Thursday, October 29, 2009

Poets Are the Next Vampires

Vampires are so last year. They're everywhere now: in bestsellers, on television, in movies. If you're tired of the vamp trend and looking for a hot new Halloween costume, then look no further. Check out this handy list of poet costume ideas, including a nightgowned, reclusive Emily Dickinson, a lusty and bearded Whitman, a rubber-gloved William Carlos Williams, and, of course, the bard of the macabre, Edgar Allan Poe.

Any other great literary costumes out there? Let me know.

Monday, October 26, 2009

A Little Something from the Scottish Play

Yes, I misquoted the Bard last week. In order to redeem myself, here is the witches' spell in its entirety:

A dark Cave. In the middle, a Caldron boiling. Thunder.
Enter the three Witches.
1 WITCH. Thrice the brinded cat hath mew’d.
2 WITCH. Thrice and once, the hedge-pig whin’d.
3 WITCH. Harpier cries:—’tis time! ’tis time!
1 WITCH. Round about the caldron go;
In the poison’d entrails throw.—
Toad, that under cold stone,
Days and nights has thirty-one;
Swelter’d venom sleeping got,
Boil thou first i’ the charmed pot!
ALL. Double, double toil and trouble;
Fire burn, and caldron bubble.
2 WITCH. Fillet of a fenny snake,
In the caldron boil and bake;
Eye of newt, and toe of frog,
Wool of bat, and tongue of dog,
Adder’s fork, and blind-worm’s sting,
Lizard’s leg, and owlet’s wing,—
For a charm of powerful trouble,
Like a hell-broth boil and bubble.
ALL. Double, double toil and trouble;
Fire burn, and caldron bubble.
3 WITCH. Scale of dragon; tooth of wolf;
Witches’ mummy; maw and gulf
Of the ravin’d salt-sea shark;
Root of hemlock digg’d i the dark;
Liver of blaspheming Jew;
Gall of goat, and slips of yew
Sliver’d in the moon’s eclipse;
Nose of Turk, and Tartar’s lips;
Finger of birth-strangled babe
Ditch-deliver’d by a drab,—
Make the gruel thick and slab:
Add thereto a tiger’s chaudron,
For the ingrediants of our caldron.
ALL. Double, double toil and trouble;
Fire burn, and caldron bubble.
2 WITCH. Cool it with a baboon’s blood,
Then the charm is firm and good.

Happy Halloween!

Friday, October 23, 2009

Wednesday, October 21, 2009

Workshop: Pantoum Me!

The pantoum, a poetic form in which whole lines are repeated, seems appropriate for Halloween season. The finished product often has the feel of a spell about it, a little "bubble, bubble, toil and trouble." And many times writing a pantoum feels like an act of magic...the way the lines fit and meaning transforms from stanza to stanza, the way you always seem to know when it's done. So if you're feeling witchy or warlocky, I suggest you work a little magic and compose a pantoum of your own.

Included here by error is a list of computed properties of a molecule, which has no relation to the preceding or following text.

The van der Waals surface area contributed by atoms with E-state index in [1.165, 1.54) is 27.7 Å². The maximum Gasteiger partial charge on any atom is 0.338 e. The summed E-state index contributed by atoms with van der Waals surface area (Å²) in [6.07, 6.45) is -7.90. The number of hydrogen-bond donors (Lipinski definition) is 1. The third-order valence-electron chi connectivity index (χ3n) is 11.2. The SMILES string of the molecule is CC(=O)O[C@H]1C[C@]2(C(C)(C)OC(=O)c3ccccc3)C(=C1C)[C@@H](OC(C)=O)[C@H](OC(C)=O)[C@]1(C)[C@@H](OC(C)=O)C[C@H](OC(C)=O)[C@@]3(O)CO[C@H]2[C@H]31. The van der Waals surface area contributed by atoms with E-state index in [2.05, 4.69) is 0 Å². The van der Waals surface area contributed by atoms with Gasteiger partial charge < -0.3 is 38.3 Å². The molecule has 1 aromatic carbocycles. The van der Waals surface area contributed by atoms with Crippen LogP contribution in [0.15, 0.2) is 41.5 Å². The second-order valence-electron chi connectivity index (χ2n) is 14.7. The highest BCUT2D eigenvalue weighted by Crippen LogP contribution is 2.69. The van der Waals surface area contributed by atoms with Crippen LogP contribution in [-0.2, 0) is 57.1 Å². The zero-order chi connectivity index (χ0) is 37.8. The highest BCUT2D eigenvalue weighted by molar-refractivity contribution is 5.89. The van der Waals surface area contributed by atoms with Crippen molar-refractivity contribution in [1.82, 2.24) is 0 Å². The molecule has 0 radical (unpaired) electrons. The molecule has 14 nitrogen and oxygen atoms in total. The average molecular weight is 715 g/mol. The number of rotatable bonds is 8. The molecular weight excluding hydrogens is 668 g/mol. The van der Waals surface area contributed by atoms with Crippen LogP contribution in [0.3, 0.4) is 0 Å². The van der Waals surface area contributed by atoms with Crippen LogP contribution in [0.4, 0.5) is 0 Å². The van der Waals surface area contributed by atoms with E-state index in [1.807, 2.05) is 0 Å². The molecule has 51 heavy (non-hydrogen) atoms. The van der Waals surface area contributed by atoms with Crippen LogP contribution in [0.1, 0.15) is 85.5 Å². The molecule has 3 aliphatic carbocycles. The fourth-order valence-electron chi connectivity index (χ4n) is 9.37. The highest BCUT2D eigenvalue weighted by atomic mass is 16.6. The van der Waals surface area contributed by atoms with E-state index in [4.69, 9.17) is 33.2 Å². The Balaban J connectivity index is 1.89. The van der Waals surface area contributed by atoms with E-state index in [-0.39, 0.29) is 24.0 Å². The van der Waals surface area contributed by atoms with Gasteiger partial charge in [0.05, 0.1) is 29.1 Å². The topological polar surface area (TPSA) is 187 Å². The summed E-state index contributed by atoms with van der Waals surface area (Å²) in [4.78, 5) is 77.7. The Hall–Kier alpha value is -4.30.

First the rules...

1. Write a first stanza.
2. The second and fourth lines become the first and third lines of stanza two, like thus:

A
B
C
D

B
E
D
F

3. Repeat this pattern for subsequent stanzas, thusly:

B
E
D
F

E
G
F
H

4. The final stanza re-conjures those forgotten lines from stanza one:

G
C
H
A

You end where you began...got it? Good.

Glam Rock Pantoum

What happened to the skinny boys?
David Bowie strutting skin-and-bone thighs
as the Goblin King, in snakeskin gray,
his balls rising like a heart between ribs.

David Bowie strutting skin-and-bone thighs
on stage, singing Ziggy played guitar,
his balls rising like a heart between ribs,
a barking tree frog in white branches.

On stage, singing Ziggy played guitar,
forearms strungwith g-string veins.
A barking tree frog in white branches,
the artery swelled in his neck when he sang.

Forearms strung with g-string veins.
Hipbones pointing like triggers.
The artery swelled in his neck when he sang,
I thought I could wrap my mouth around it.

Hipbones pointing like triggers,
as the Goblin King, in snakeskin gray,
I thought I could wrap my mouth around them.
What happened to the skinny boys?

Monday, October 19, 2009

Long Time, No Write

It has unquestionably been too long between posts. I was working on reorganizing the blog, and then life took me away. So sorry!

I will be posting regularly again soon, though not as frequently. In the meantime, read these wonderful e-journals:





Thursday, October 8, 2009

Born in the UK

Today is National Poetry Day in the United Kingdom, and I'm guessing that the home of Shakespeare and Byron will be a great source of poetic celebration. In addition to readings and educational programs, the official NPDUK website offers links to a selection of British poetry bloggers.

In other literary news from across the pond, Scottish poet Don Paterson has won the prestigious Forward Prize for his recent collection, Rain, and the British pronounce T.S. Eliot their favorite poet, according to an online poll. While I have had my love affair with J. Alfred, I must admit to a soft spot for John Donne as well. Who is your favorite verse-composing Brit?


Monday, October 5, 2009

Bad Movie of the Month

Infamous jewel thief Blackie (French Stewart, of Third-Rock-from-the-Sun fame) has found the ultimate hiding place for his most recent haul: the collar of a seeing-eye dog. When Owen (Luke Benward) sees Blackie and his henchmen, Arty (Kelly Perine) and Bud (Chris Farley's brother, Kevin), mistreating the dog, he helps the poor animal escape. Finding refuge in his mountain-top fort complete with booby traps, Owen is ready to fight off the bad guys with his new animal pal, the aptly named Diamond.


Some material courtesy of Gracenote, Inc.